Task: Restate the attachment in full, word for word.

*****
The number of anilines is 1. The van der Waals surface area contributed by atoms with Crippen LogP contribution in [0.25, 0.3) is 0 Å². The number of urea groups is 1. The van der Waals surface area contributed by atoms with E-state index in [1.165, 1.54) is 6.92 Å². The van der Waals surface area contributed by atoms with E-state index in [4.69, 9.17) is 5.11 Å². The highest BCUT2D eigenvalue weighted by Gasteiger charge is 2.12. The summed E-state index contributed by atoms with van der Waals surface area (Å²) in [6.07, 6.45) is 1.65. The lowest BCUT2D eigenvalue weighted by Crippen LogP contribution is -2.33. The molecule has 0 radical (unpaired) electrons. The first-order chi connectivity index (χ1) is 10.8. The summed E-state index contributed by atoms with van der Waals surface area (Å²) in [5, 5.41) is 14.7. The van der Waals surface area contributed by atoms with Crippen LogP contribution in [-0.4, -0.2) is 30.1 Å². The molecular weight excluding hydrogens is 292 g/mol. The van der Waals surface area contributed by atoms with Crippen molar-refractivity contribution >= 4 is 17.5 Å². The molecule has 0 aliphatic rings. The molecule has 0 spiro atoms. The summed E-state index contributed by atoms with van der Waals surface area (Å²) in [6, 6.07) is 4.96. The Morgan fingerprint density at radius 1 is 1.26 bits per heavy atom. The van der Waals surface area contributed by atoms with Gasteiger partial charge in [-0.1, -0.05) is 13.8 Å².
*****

The number of anilines is 1. The van der Waals surface area contributed by atoms with Crippen LogP contribution in [0.25, 0.3) is 0 Å². The number of urea groups is 1. The van der Waals surface area contributed by atoms with E-state index in [1.165, 1.54) is 6.92 Å². The van der Waals surface area contributed by atoms with E-state index in [4.69, 9.17) is 5.11 Å². The highest BCUT2D eigenvalue weighted by Gasteiger charge is 2.12. The summed E-state index contributed by atoms with van der Waals surface area (Å²) in [6.07, 6.45) is 1.65. The lowest BCUT2D eigenvalue weighted by Crippen LogP contribution is -2.33. The molecule has 0 radical (unpaired) electrons. The first-order chi connectivity index (χ1) is 10.8. The summed E-state index contributed by atoms with van der Waals surface area (Å²) in [5, 5.41) is 14.7. The van der Waals surface area contributed by atoms with Crippen LogP contribution in [-0.4, -0.2) is 30.1 Å². The molecular weight excluding hydrogens is 292 g/mol. The van der Waals surface area contributed by atoms with Crippen molar-refractivity contribution >= 4 is 17.5 Å². The molecule has 0 aliphatic rings. The molecule has 0 spiro atoms. The summed E-state index contributed by atoms with van der Waals surface area (Å²) in [6, 6.07) is 4.96. The Morgan fingerprint density at radius 1 is 1.26 bits per heavy atom. The van der Waals surface area contributed by atoms with Gasteiger partial charge in [-0.1, -0.05) is 13.8 Å².